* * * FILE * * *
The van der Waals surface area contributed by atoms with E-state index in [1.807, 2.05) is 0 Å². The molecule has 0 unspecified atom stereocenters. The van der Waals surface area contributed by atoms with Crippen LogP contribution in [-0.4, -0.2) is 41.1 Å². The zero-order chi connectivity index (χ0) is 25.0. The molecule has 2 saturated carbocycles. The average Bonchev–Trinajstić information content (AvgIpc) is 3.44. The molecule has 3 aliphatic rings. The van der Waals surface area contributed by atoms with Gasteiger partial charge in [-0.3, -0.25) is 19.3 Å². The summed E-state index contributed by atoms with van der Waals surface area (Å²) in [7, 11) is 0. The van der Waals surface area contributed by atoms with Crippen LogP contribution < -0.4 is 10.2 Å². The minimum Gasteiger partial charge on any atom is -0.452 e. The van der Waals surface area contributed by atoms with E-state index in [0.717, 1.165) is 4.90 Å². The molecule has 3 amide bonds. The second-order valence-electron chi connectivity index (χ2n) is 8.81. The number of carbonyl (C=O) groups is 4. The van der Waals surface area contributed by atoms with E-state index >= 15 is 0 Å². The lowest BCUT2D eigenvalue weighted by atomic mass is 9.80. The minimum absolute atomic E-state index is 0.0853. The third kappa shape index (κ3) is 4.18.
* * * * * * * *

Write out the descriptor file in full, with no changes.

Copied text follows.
The van der Waals surface area contributed by atoms with E-state index in [1.807, 2.05) is 0 Å². The molecule has 0 unspecified atom stereocenters. The van der Waals surface area contributed by atoms with Crippen LogP contribution in [-0.4, -0.2) is 41.1 Å². The zero-order chi connectivity index (χ0) is 25.0. The molecule has 2 saturated carbocycles. The average Bonchev–Trinajstić information content (AvgIpc) is 3.44. The molecule has 3 aliphatic rings. The van der Waals surface area contributed by atoms with Gasteiger partial charge in [-0.3, -0.25) is 19.3 Å². The summed E-state index contributed by atoms with van der Waals surface area (Å²) in [7, 11) is 0. The van der Waals surface area contributed by atoms with Crippen LogP contribution < -0.4 is 10.2 Å². The minimum Gasteiger partial charge on any atom is -0.452 e. The van der Waals surface area contributed by atoms with E-state index in [0.717, 1.165) is 4.90 Å². The molecule has 3 amide bonds. The second-order valence-electron chi connectivity index (χ2n) is 8.81. The number of carbonyl (C=O) groups is 4. The van der Waals surface area contributed by atoms with E-state index >= 15 is 0 Å². The lowest BCUT2D eigenvalue weighted by atomic mass is 9.80. The minimum absolute atomic E-state index is 0.0853. The third kappa shape index (κ3) is 4.18.